Occupational therapy helps patients get back to their everyday lives
If you’ve ever broken your wrist or had a nerve or brain injury, your doctor may have prescribed a course of occupational therapy. But don’t let the name fool you — occupational therapy isn’t just meant to get people back to work.
Occupational therapy is used to help people become independent in all aspects of their lives. It’s used for many kinds of patients who need help improving their motor skills, balance and coordination: people recovering from illness or injury, people with disabilities and patients with age-related concerns. It can take place in a variety of settings — hospitals or therapy clinics, schools, nursing homes and home health services — to help patients regain the skills needed to do everyday tasks.
“Occupational therapists help people regain function in everyday life,” said Maria Perdikis, an occupational therapist at LMH Health. “Following an injury or illness, we help you get back to your prior level of function or the maximum level you can achieve.”
For 23 years, Perdikis has worked with patients at LMH Health — helping them learn new ways to do activities; making changes to living or work environments; and adapting equipment and everyday items to help them regain mobility and independence.
Patients who have experienced neurological issues, such as a stroke, benefit from participating in occupational therapy.
“Stroke patients can be affected by any number of things — fine motor skills, gross motor coordination, range of motion and functional strength,” Perdikis said. “On the inpatient side, we help patients with activities of daily living — getting in and out of bed, getting to the bathroom or shower, getting dressed — whatever they were able to do before coming into the hospital and doing it safely.”
Jamie Starcevich, a certified hand therapist at the LMH Health West Campus, said people receiving therapy in an orthopedic setting might confuse physical and occupational therapy. Physical therapists deal more with neck, back, leg and knee injuries in an orthopedic setting, while occupational therapists focus on the upper extremities.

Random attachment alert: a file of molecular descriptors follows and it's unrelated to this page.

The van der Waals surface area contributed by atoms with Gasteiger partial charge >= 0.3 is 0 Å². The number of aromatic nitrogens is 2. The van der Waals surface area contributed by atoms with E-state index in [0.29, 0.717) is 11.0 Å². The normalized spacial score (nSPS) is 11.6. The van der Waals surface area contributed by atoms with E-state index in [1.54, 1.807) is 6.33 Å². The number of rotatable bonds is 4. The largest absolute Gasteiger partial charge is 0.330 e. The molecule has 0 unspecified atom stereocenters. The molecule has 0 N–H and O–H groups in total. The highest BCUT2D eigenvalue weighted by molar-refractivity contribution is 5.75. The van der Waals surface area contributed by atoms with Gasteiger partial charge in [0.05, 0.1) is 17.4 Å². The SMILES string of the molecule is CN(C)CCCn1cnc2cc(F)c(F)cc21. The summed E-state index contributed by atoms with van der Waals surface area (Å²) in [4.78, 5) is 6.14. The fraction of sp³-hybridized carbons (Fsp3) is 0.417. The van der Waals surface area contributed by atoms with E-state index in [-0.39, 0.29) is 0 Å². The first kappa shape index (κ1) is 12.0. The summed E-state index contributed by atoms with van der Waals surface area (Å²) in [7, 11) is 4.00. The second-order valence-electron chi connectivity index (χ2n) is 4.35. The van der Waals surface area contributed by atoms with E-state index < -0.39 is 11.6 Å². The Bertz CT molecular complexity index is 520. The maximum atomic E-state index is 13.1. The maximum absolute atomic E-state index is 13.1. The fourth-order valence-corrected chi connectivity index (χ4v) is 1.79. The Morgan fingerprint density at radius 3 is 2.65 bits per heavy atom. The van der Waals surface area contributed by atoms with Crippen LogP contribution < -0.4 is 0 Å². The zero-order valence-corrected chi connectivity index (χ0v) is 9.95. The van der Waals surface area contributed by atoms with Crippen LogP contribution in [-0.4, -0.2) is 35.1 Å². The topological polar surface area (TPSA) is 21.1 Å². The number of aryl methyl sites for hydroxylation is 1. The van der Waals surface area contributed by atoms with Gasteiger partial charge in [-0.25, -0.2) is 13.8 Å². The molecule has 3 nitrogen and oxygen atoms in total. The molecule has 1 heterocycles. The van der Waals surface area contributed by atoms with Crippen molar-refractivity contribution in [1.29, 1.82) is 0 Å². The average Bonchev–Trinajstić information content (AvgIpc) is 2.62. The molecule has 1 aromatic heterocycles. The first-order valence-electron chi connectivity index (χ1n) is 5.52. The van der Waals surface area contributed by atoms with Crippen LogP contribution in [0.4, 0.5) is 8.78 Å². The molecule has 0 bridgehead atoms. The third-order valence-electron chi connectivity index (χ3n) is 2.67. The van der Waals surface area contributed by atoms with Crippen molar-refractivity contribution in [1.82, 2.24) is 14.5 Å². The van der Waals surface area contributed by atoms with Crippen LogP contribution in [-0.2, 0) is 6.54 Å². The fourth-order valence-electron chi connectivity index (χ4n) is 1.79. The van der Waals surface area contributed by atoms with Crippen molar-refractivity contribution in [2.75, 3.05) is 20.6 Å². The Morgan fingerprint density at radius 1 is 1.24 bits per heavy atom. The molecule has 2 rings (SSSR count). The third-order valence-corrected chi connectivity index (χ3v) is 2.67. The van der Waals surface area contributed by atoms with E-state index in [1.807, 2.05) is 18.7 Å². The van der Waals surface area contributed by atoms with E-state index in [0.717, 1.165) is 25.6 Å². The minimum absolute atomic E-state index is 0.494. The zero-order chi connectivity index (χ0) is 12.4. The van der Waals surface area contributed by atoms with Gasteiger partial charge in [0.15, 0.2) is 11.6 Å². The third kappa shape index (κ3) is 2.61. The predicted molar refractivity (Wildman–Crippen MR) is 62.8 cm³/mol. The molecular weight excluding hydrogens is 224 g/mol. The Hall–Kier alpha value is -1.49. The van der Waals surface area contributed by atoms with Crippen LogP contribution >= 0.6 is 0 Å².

“In an orthopedic setting, we’re trying to get strength, mobility and function back for people who’ve had injuries to the shoulder, elbow, wrist and hand,” she said. “We see people who’ve had fractures, tendon injuries, localized nerve injuries like carpal and cubital tunnel syndrome, tendonitis, repetitive strain and injuries where muscles, joints or nerves have been disrupted.”
What should I expect?
During the first visit with an occupational therapist, you should expect to undergo a thorough evaluation. That applies to both inpatients and outpatients. The therapist will interview you, get information about your medical history and ask questions to learn how the injury occurred.
“Depending on your diagnosis, I may take measurements, including range of motion, strength, function and sensation,” Perdikis said. “Armed with that information, I’ll create a plan of care and use that as a baseline to do a reassessment after a few weeks to see how you’re progressing.”
There’s no one-size-fits-all plan for occupational therapy patients. How long the treatment lasts will depend on the patient’s type of injury, their treatment plan and other factors.
“We may see post-operative patients right away, work with them frequently as they begin to heal and wean those down as they begin to do more on their own at home,” Starcevich said. “Patients who have fractures may not be able to do as much in the beginning, so we ramp up the frequency of their visits with time.”
Specialized orthopedic care
At LMH Health’s West Campus, high-tech equipment is available to help with orthopedic care. Starcevich said she appreciates the technology, as well as the fact that physicians from OrthoKansas are on the campus.
“If I’ve got a question about a patient’s treatment plan or what something looks like on their imaging, I’m able to discuss that with the doctors on site,” she said. “That’s a huge benefit for us and the patient.”
Injuries to the hand, wrist or elbow may require patients to have a cast or removable splint as part of their care. Splints can be used to increase functional use and range of motion; to relieve pain; and to facilitate healing and prevent further damage.
“The therapy clinic at the West Campus is one of the few places in Lawrence that provides custom splinting,” Starcevich said. “We make the splint on site during your appointment using a thermoplastic material heated in warm water. Each one we make is unique and molded to fit you.”
Perdikis encouraged those in need of treatment to reach out to a provider.
“We have a great group of compassionate therapists dedicated to what they do. Let us help you on your road to recovery,” Perdikis said.
— Autumn Bishop is the marketing communications manager at LMH Health, which is a major sponsor of the Journal-World’s Health section.